On Stories On Stories 

As sometimes happens, this week we have a couple of pieces that ended up playing on a similar theme: that the stories we tell (especially to ourselves) have a life of their own, even if we don't want them to.

Boise Weekly columnist Bill Cope puts on his investigative journalist cap and continues his pointed dissection of the meaning behind the Don't Fail Idaho education reform campaign--specifically, the differences between reality and what we're told about for-profit and charter school education. While Idahoans might think they defeated the so-called Luna Laws at the polls, Cope argues that the same privatization advocates are still at work, pushing the same solutions to the same problems--and angling for some major cash.

You'll find another piece about the power of stories, where BW staff writer Harrison Berry takes a look at the controversial decision in Meridian to remove Northwest author Sherman Alexie's novel Absolutely True Diary of a Part-Time Indian from a high-school reading list.

Pulled from the curriculum on the concerns of a few parents--led by a grandmother, speaking on behalf of her Rocky Mountain High School sophomore grandson--district officials claim they simply want a book with a higher reading level. Free speech advocates call it as they see it: censorship.

But as is the usual case with any kind of prohibition, putting something off limits makes people want it more. Berry's piece shows how the novel's sales have jumped on Amazon.com, and he talks with a pair of Washington state women so angered by news that the book had been removed from Meridian's curriculum that they're taking it on themselves to make sure any kid who wants to read it can get a copy.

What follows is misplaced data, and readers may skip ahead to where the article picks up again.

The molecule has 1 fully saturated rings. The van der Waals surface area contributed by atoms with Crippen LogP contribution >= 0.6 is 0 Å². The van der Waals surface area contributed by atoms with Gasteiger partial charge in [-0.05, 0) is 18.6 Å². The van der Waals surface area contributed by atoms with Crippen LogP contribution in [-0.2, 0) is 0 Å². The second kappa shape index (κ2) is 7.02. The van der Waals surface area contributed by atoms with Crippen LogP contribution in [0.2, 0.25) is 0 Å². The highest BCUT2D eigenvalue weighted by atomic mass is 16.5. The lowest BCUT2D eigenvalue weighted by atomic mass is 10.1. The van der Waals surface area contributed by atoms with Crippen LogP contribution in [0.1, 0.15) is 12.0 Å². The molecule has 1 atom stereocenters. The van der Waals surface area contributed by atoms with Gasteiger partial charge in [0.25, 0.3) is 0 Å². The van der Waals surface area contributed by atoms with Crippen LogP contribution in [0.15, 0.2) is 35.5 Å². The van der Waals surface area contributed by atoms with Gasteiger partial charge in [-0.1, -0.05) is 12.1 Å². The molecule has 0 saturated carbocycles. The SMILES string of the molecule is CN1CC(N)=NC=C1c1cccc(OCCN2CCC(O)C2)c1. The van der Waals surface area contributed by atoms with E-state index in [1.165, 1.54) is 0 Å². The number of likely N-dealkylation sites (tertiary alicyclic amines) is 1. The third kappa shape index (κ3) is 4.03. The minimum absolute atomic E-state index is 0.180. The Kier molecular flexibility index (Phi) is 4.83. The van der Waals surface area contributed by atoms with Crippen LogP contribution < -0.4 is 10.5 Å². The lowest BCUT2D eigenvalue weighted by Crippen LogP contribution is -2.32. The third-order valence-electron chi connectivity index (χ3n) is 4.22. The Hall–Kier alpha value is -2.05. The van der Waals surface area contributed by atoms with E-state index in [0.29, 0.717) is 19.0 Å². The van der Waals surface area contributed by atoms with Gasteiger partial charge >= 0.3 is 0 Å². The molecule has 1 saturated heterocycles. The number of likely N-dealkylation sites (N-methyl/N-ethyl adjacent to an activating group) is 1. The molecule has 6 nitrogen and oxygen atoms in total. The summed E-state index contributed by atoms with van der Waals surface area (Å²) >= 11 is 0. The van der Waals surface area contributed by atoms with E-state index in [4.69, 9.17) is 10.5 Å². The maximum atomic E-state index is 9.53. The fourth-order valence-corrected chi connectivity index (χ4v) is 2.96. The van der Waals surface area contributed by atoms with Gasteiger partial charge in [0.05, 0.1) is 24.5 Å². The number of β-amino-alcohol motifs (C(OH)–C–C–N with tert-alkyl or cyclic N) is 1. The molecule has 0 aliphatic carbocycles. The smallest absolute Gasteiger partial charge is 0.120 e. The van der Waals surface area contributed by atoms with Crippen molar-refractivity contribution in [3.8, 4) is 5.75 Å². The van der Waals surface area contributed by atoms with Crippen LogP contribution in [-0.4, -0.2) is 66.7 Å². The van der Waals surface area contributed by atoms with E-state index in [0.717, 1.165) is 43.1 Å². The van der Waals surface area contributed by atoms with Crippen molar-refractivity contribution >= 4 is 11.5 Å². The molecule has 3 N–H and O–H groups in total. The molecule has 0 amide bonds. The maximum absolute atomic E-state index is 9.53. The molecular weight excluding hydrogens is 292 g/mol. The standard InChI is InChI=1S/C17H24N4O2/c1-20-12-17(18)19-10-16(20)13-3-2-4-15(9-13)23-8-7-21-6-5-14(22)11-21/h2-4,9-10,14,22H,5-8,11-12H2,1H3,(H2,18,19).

Finally, we have a big story about two stories: one told by a man who claims his life has been upended by a radiological accident at the Idaho National Laboratory; and the lab itself, which says that while mistakes were definitely made, the resulting damage was not its doing.

Part of Boise Weekly's ongoing Watchdog series of investigative reports, freelance writer Jessica Murri spent the better part of two months piecing together the story of Ralph Stanton and his exposure to plutonium at INL in 2011. Through hundreds of pages of documents, dozens of hours of conversation and a trip across Southern Idaho, the story unfolds but it's far from clear-cut.

Pin It
Favorite

Readers also liked…

Comments


Comments are closed.

Calendar

Today's Pick

Bird Seed Sale

Latest in Note

  • Trust and Consequences

    Project Censored and its annual top 10 list of under- or unreported news stories shines a light on a handful of important pieces of journalism that deserved better and more attention in the past year.
    • Nov 30, 2016
  • Happy Thanksgiving

    Whether you flew the coop to be with family elsewhere or stayed put in the City of Trees, we hope your Thanksgiving holiday was a happy and safe one.
    • Nov 23, 2016
  • Turning the Page on 2016 is a Gift Itself

    In the waning days of a harrowing turn of the calendar such as this, it's more important than ever to give with your whole heart, not just your checkbook.
    • Nov 16, 2016
  • More »

Larry King Interviews…

Popular Events

  • Bown Crossing Holiday Block Party @ Bown Crossing

    • Fri., Dec. 2, 4-8 p.m. FREE
  • Meridian Winter Lights Parade and Christmas Tree Lighting @ Meridian City Hall

    • Fri., Dec. 2, 6:30-8:30 p.m. FREE
  • Art Zone 208 Holiday Bazaar @ Art Zone 208

    • Fri., Dec. 2, 5-9 p.m. and Sat., Dec. 3, 10 a.m.-5 p.m. FREE

© 2016 Boise Weekly

Website powered by Foundation